[Chesapeake Quarterly masthead]
2006
Volume 5, Number 3
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Global Warming
and the Bay

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Two copopods. Photograph by Adam Frederick
Leptocheirus (amphopod) larvae
Stage 8 crab larvae (zoea). Photograph by Andrea Allman
oyster larvae
Searching for Signals

Fifteen minutes out from the Horn Point harbor, Kimmel checks the depth sounder and slows the boat. The depth sounder reads 70 feet, then 80. Over the Choptank's deep hole, he cuts the motor and drops anchor just shy of 90 feet.

"I hope the anchor's tied on," he says only half-jokingly and begins setting up the odd equipment that will help him locate and identify zooplankton species in the Choptank. On the flat surface above the steering wheel, he plants his computer data logger while Jamie Pierson, his post-doc fellow, and Horn Point microbiologist Byron Crump untangle the mess of wires at the winch. Then they clip the hook onto the metal cage that holds two instruments about to make their way to the Bay's bottom. Something they call TAPS is actually a Tracor Acoustic Profiling System and their CTD is a traditional meter for recording Conductivity, Temperature, and Depth.

Enclosed in their metal frames and tethered together with white line, the two instruments make a bulky package. Pierson and Crump position the instruments and Kimmel engages the winch. The rope sways precariously for a moment, but soon stabilizes as the winch lowers the instruments into the water. Kimmel turns on both devices just beneath the water's surface to get the air out and let them stabilize in their new surroundings.

Soon the TAPS system and the CTD meter are headed for the river's bottom. As they descend, the CTD meter sends Kimmel's computer a continuous stream of information. Water temperatures are actually warmer several meters down this time of year, typical of an early fall profile when the night air begins to cool. The water is well mixed and there are no signs of low oxygen (hypoxia).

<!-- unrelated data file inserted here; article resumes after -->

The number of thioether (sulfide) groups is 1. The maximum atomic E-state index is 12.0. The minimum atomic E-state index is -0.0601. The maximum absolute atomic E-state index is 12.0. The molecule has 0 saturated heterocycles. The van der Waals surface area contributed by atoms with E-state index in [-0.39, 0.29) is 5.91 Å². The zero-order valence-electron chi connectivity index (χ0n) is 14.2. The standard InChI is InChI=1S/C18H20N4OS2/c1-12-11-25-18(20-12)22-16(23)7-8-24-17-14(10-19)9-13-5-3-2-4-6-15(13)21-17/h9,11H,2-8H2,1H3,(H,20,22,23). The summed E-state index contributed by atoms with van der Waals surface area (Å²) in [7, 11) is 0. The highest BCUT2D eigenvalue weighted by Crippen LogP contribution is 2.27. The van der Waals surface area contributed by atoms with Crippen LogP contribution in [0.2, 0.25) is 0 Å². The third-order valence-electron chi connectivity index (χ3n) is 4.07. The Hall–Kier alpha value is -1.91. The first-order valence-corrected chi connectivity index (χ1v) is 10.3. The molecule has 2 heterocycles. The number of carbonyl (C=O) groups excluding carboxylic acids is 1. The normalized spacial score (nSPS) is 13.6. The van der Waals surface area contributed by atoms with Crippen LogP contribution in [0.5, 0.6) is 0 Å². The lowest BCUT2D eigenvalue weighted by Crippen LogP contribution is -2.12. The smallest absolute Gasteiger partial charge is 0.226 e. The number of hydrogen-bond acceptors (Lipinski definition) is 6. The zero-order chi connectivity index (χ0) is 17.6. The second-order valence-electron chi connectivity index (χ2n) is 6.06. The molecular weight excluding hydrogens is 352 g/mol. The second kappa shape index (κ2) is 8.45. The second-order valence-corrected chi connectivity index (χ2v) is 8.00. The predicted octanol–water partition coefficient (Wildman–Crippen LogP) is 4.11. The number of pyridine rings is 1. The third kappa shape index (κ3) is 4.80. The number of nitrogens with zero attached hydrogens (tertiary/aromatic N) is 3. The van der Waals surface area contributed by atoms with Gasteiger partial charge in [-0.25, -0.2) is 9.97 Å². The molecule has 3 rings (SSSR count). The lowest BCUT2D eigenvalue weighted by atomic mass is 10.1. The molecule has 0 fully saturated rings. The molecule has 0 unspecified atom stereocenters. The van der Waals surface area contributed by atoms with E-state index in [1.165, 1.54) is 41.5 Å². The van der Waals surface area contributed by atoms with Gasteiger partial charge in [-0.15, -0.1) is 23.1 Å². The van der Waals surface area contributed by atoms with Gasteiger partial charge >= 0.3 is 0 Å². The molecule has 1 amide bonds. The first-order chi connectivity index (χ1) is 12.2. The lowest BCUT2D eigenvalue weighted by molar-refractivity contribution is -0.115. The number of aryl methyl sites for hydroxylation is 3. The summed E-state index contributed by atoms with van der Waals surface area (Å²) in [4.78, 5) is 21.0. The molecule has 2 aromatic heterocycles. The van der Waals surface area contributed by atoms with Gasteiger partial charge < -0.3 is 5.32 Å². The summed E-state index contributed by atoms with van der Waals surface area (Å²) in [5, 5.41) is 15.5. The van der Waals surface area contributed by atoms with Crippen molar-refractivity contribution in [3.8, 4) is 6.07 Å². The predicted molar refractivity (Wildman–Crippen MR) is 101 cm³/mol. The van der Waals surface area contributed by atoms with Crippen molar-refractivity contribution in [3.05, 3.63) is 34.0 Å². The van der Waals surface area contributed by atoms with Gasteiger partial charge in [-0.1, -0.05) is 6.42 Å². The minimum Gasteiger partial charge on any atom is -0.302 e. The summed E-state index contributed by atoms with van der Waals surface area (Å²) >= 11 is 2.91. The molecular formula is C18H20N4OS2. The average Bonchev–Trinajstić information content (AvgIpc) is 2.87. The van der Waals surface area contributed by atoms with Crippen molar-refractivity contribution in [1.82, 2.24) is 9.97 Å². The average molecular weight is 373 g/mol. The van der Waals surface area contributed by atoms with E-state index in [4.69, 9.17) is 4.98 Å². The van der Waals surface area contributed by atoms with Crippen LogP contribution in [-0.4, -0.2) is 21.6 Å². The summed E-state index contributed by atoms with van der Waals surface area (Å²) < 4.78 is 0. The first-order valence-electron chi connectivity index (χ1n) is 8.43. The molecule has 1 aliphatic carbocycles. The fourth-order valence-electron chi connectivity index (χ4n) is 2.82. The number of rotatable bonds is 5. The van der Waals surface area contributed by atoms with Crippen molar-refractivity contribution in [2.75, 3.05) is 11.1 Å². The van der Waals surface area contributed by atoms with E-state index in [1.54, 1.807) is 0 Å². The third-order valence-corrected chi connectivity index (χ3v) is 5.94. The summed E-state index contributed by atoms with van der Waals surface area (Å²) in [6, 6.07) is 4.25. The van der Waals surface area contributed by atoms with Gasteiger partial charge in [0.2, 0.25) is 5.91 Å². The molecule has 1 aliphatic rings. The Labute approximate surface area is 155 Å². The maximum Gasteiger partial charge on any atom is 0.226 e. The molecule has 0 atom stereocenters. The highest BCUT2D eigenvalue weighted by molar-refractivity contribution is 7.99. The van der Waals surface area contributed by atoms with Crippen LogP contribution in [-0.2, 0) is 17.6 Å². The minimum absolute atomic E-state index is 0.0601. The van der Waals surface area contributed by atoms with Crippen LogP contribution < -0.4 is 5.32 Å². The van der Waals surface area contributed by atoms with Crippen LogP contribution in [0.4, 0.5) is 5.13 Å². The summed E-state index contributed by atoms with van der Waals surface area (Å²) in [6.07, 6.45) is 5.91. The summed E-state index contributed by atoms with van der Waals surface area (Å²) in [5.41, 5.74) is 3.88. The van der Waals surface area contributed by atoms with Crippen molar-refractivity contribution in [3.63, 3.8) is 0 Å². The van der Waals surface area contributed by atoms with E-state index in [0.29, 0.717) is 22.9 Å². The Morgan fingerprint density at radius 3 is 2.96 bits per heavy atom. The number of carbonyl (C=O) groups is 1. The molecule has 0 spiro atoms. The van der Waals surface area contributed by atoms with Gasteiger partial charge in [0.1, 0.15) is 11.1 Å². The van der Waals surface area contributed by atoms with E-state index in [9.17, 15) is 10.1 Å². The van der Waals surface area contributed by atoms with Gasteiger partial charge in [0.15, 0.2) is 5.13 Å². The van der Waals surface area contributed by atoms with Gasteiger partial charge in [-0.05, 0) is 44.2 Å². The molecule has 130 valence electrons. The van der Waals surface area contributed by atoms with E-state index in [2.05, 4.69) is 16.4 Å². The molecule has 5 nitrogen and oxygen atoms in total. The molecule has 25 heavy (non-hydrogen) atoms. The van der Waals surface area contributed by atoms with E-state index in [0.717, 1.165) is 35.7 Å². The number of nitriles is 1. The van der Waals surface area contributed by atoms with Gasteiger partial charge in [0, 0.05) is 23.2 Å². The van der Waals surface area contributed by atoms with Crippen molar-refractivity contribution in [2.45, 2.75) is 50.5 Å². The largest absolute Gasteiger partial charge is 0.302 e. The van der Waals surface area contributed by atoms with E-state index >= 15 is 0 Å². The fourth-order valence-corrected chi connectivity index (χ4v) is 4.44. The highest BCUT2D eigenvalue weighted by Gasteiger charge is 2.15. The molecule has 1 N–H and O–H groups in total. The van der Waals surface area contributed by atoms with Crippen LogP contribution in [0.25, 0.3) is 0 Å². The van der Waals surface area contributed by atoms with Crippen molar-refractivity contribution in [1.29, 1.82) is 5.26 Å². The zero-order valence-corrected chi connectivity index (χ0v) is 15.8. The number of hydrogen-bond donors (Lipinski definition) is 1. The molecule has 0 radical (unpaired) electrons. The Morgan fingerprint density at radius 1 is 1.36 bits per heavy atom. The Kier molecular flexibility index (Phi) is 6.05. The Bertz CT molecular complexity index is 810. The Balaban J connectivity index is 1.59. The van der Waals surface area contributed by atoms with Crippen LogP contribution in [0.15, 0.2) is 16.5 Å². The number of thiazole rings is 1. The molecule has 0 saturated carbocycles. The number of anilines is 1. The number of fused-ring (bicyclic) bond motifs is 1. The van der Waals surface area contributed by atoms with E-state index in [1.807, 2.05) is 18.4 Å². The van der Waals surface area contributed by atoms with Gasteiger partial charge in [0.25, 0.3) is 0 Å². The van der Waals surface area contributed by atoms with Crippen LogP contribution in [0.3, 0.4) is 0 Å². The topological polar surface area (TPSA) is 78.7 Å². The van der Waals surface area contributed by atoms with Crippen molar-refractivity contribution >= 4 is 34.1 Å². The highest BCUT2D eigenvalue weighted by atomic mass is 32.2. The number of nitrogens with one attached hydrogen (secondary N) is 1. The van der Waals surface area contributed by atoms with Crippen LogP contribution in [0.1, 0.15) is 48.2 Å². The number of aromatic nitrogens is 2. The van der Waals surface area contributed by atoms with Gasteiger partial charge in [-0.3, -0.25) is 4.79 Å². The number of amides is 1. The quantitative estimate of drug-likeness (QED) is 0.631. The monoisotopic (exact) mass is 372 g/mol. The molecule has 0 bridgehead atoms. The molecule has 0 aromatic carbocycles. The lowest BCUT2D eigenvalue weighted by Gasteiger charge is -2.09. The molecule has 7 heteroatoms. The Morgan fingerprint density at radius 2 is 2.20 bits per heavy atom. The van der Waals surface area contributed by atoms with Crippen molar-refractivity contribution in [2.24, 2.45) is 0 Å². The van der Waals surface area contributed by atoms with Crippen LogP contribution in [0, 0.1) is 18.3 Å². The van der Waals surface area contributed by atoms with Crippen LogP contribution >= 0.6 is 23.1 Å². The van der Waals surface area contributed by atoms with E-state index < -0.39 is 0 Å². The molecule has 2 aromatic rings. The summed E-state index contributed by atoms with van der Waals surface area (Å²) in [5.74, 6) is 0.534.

The TAPS instrument uses six transducers to send out sound signals at six different frequencies. Each frequency measures a different size class of zooplankton, from 200 microns to 18 mm. That range spans the size of tiny copepod juveniles called nauplii, up to the size of a large shrimp, about as big as a seedless grape, at the top end of the range. The lower the frequency of the sound emitted, the bigger the animal the transducer can detect. As it descends, the CTD meter measures a continuous profileĀ of salinity, temperature, and depth.

Kimmel stops the instruments at different depths and records continuously for several minutes at a series of heights off the river's bottom. Data come in fast and furious but the acoustic pinging of the TAPS device registers no signal on Kimmel's laptop. All those data are logged into the instrument itself, to be downloaded and analyzed at a later date. To figure out which organisms inhabit these depths will require a lengthy analysis process back in the lab.

Whether or not Kimmel has hit upon a hotspot of zooplankton with this measurement remains to be seen. This day will register as only one in a long series, this sampling station one of many that line the length and width of the entire Bay — one data point in a vast array. It's the giant zooplankton record as a whole that will offer clues about the impact of global warming on the Chesapeake's food web.

Reaching out to stabilize the instruments' bulky frames, post-doctoral fellow Jamie Pierson helps to position the sensors to begin their descent into the Choptank River's deep hole (photograph by Sandy Rodgers). The instrument on top sends out sound waves to count tiny zooplankton in the water column. The instrument below delivers a continuous profile of salinity, temperature, and depth back to researcher David Kimmel's laptop aboard the boat. Among the zooplankton counted are copepods, amphipods, and crab and oyster larvae (shown at above, from top, copepods photo by Adam Frederick and crab larvae photo by Andrea Allman).
Jamie Pierson helps to position the sensors. PHotograph by Sandy Rodgers.



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